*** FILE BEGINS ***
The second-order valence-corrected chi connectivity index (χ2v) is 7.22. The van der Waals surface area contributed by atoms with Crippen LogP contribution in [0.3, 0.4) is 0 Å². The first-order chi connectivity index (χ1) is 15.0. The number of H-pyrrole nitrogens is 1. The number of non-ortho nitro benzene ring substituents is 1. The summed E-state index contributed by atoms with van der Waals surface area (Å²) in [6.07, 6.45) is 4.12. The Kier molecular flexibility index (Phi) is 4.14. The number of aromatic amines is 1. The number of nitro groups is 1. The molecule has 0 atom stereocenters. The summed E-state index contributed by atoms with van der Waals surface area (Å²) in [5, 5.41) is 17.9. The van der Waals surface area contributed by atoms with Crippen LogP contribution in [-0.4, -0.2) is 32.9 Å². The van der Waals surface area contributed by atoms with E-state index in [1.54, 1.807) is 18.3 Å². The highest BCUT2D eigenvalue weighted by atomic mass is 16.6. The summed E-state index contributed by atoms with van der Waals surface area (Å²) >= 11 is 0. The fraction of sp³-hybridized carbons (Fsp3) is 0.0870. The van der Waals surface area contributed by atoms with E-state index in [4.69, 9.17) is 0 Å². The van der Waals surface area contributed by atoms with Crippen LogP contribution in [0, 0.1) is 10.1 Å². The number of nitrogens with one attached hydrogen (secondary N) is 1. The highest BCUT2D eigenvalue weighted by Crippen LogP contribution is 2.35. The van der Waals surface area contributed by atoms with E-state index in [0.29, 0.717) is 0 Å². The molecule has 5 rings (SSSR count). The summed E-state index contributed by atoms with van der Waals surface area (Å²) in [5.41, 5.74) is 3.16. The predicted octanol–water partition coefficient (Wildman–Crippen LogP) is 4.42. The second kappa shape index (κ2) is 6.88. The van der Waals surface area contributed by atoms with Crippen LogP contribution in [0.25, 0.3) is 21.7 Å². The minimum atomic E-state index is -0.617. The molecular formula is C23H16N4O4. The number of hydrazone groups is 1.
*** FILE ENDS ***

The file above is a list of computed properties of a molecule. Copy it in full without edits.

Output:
The second-order valence-corrected chi connectivity index (χ2v) is 7.22. The van der Waals surface area contributed by atoms with Crippen LogP contribution in [0.3, 0.4) is 0 Å². The first-order chi connectivity index (χ1) is 15.0. The number of H-pyrrole nitrogens is 1. The number of non-ortho nitro benzene ring substituents is 1. The summed E-state index contributed by atoms with van der Waals surface area (Å²) in [6.07, 6.45) is 4.12. The Kier molecular flexibility index (Phi) is 4.14. The number of aromatic amines is 1. The number of nitro groups is 1. The molecule has 0 atom stereocenters. The summed E-state index contributed by atoms with van der Waals surface area (Å²) in [5, 5.41) is 17.9. The van der Waals surface area contributed by atoms with Crippen LogP contribution in [-0.4, -0.2) is 32.9 Å². The van der Waals surface area contributed by atoms with E-state index in [1.54, 1.807) is 18.3 Å². The highest BCUT2D eigenvalue weighted by atomic mass is 16.6. The summed E-state index contributed by atoms with van der Waals surface area (Å²) >= 11 is 0. The fraction of sp³-hybridized carbons (Fsp3) is 0.0870. The van der Waals surface area contributed by atoms with E-state index in [4.69, 9.17) is 0 Å². The van der Waals surface area contributed by atoms with Crippen LogP contribution in [0, 0.1) is 10.1 Å². The number of nitrogens with one attached hydrogen (secondary N) is 1. The highest BCUT2D eigenvalue weighted by Crippen LogP contribution is 2.35. The van der Waals surface area contributed by atoms with E-state index in [0.29, 0.717) is 0 Å². The molecule has 5 rings (SSSR count). The summed E-state index contributed by atoms with van der Waals surface area (Å²) in [5.41, 5.74) is 3.16. The predicted octanol–water partition coefficient (Wildman–Crippen LogP) is 4.42. The second kappa shape index (κ2) is 6.88. The van der Waals surface area contributed by atoms with Crippen LogP contribution in [0.25, 0.3) is 21.7 Å². The minimum atomic E-state index is -0.617. The molecular formula is C23H16N4O4. The number of hydrazone groups is 1.